California Divorce Law
CHOOSING APPROPRIATE LEGAL REMEDIES
For couples who have decided to terminate their marital or domestic partnership status, there are three (3) potential legal remedies – dissolution, nullity or legal separation.
Dissolution / Divorce
The grounds for dissolution or legal separation can be obtained in California only on grounds of irreconcilable differences or incurable insanity. [Family Code, Sec. 2310(a) & (b)] Most dissolution or legal separation actions are sought on the ground of irreconcilable differences, which have caused an irremediable breakdown of the marriage. A California “No fault” changed the “grounds for termination of marriage from a fault basis to a marriage breakdown basis” [Marriage of Walton (1972) 28 CA3d 108]
A nullity proceeding is commenced on the theory that, for reasons existing at the time of the marriage, no valid marriage ever occurred. A marriage may be invalid from inception because of irregularities in statutory formalization procedures or other legal impediments that render the marriage void (licenses, solemnization and authentication) or voidable (Incestuous, bigamous, induced by fraud or force, party under age consent, etc.)
A judgment for legal separation does not terminate the marital status. It is an alternative to dissolution and generally sought where for religious or other personal reasons the petitioner does not want the legal status relationship absolutely severed. Spouses who decide to part ways often seek a legal separation instead of a divorce in order to retain medical insurance benefits that would otherwise be lost by termination of the marital relationship. A legal separation is similar to a divorce, as both actions conclusively determine and settle the spouses’ property rights and financial responsibilities to one another and their minor children. A judgment for legal separation also determines issues relating to child custody and visitation, support, community property rights and obligations in the same manner as a judgment for dissolution.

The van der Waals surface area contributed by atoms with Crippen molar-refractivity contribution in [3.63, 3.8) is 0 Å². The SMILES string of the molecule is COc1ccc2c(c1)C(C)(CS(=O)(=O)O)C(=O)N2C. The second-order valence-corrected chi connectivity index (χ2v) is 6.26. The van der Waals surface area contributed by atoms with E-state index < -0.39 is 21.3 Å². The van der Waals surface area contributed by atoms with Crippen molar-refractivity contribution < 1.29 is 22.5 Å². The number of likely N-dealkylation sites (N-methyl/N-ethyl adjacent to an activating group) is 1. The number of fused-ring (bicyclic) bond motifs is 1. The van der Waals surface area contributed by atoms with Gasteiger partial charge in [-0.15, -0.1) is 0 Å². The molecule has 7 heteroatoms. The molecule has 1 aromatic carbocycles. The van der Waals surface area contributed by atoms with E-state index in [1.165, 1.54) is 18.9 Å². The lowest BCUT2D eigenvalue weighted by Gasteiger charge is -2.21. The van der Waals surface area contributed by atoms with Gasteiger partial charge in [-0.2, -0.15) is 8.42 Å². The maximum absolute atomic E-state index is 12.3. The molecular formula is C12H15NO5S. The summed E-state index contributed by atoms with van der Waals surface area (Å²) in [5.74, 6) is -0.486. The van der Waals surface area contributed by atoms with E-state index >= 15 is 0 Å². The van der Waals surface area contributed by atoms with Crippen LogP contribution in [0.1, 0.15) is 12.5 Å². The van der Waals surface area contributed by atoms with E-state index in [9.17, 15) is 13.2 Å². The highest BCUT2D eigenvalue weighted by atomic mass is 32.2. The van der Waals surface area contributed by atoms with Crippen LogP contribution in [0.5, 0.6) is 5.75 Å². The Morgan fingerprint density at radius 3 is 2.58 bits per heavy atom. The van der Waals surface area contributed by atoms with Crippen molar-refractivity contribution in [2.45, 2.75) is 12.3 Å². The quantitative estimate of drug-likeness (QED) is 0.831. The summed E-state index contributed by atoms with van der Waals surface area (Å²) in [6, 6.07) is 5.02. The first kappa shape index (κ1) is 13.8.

When parties have been married and/or in a domestic partnership for no more than five (5) years, and there are no children and relatively modest assets and liabilities, they may qualify to jointly file a summary dissolution.
Los Angeles Lawyer Robert Gigliotti has developed a unique civil and family law practice located in Encino, California representing Southern California Clients in Family Law and Divorce, Civil Litigation, Personal Injury Law, and Estate Planning since 1991.
We solve difficult legal issues by thinking creatively, identifying the broadest array of potential solutions, translating client interests into positions, assessing both conventional and novel options, and building consensus around our clients interests.